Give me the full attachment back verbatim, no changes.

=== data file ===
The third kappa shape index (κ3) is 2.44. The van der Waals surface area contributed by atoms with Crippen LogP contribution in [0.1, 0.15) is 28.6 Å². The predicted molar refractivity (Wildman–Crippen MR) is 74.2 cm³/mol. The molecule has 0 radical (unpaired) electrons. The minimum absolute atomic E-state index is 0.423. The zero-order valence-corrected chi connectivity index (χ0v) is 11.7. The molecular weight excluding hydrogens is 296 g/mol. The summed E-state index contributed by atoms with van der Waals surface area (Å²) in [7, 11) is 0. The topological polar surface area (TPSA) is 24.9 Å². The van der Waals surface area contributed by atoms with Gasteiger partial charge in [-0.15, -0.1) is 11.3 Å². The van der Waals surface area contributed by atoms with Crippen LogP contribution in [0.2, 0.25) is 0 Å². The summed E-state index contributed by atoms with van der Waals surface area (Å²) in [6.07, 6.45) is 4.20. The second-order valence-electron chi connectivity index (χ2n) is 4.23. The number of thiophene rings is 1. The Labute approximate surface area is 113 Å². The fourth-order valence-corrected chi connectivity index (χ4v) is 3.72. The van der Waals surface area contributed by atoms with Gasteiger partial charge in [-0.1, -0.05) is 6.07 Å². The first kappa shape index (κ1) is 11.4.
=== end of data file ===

The third kappa shape index (κ3) is 2.44. The van der Waals surface area contributed by atoms with Crippen LogP contribution in [0.1, 0.15) is 28.6 Å². The predicted molar refractivity (Wildman–Crippen MR) is 74.2 cm³/mol. The molecule has 0 radical (unpaired) electrons. The minimum absolute atomic E-state index is 0.423. The zero-order valence-corrected chi connectivity index (χ0v) is 11.7. The molecular weight excluding hydrogens is 296 g/mol. The summed E-state index contributed by atoms with van der Waals surface area (Å²) in [7, 11) is 0. The topological polar surface area (TPSA) is 24.9 Å². The van der Waals surface area contributed by atoms with Gasteiger partial charge in [-0.15, -0.1) is 11.3 Å². The van der Waals surface area contributed by atoms with Crippen LogP contribution in [0.2, 0.25) is 0 Å². The summed E-state index contributed by atoms with van der Waals surface area (Å²) in [6.07, 6.45) is 4.20. The second-order valence-electron chi connectivity index (χ2n) is 4.23. The number of thiophene rings is 1. The Labute approximate surface area is 113 Å². The fourth-order valence-corrected chi connectivity index (χ4v) is 3.72. The van der Waals surface area contributed by atoms with Gasteiger partial charge in [-0.1, -0.05) is 6.07 Å². The first kappa shape index (κ1) is 11.4.